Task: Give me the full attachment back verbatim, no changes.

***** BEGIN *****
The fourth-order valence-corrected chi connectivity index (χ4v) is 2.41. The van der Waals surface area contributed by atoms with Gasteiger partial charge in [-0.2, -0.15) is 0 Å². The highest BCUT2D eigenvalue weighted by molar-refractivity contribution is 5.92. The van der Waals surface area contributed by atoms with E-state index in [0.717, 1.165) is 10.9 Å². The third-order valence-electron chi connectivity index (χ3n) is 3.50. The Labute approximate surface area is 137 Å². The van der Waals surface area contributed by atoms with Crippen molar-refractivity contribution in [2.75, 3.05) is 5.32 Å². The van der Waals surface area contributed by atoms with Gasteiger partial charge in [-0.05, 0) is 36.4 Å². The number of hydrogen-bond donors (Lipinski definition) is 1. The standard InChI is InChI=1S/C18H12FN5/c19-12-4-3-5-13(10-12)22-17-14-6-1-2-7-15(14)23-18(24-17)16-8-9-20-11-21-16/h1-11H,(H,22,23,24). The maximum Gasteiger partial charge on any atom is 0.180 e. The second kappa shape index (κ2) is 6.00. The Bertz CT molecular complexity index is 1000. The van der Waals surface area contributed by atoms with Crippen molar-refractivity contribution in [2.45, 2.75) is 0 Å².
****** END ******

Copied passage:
The fourth-order valence-corrected chi connectivity index (χ4v) is 2.41. The van der Waals surface area contributed by atoms with Gasteiger partial charge in [-0.2, -0.15) is 0 Å². The highest BCUT2D eigenvalue weighted by molar-refractivity contribution is 5.92. The van der Waals surface area contributed by atoms with E-state index in [0.717, 1.165) is 10.9 Å². The third-order valence-electron chi connectivity index (χ3n) is 3.50. The Labute approximate surface area is 137 Å². The van der Waals surface area contributed by atoms with Crippen molar-refractivity contribution in [2.75, 3.05) is 5.32 Å². The van der Waals surface area contributed by atoms with Gasteiger partial charge in [-0.05, 0) is 36.4 Å². The number of hydrogen-bond donors (Lipinski definition) is 1. The standard InChI is InChI=1S/C18H12FN5/c19-12-4-3-5-13(10-12)22-17-14-6-1-2-7-15(14)23-18(24-17)16-8-9-20-11-21-16/h1-11H,(H,22,23,24). The maximum Gasteiger partial charge on any atom is 0.180 e. The second kappa shape index (κ2) is 6.00. The Bertz CT molecular complexity index is 1000. The van der Waals surface area contributed by atoms with Crippen molar-refractivity contribution in [2.45, 2.75) is 0 Å².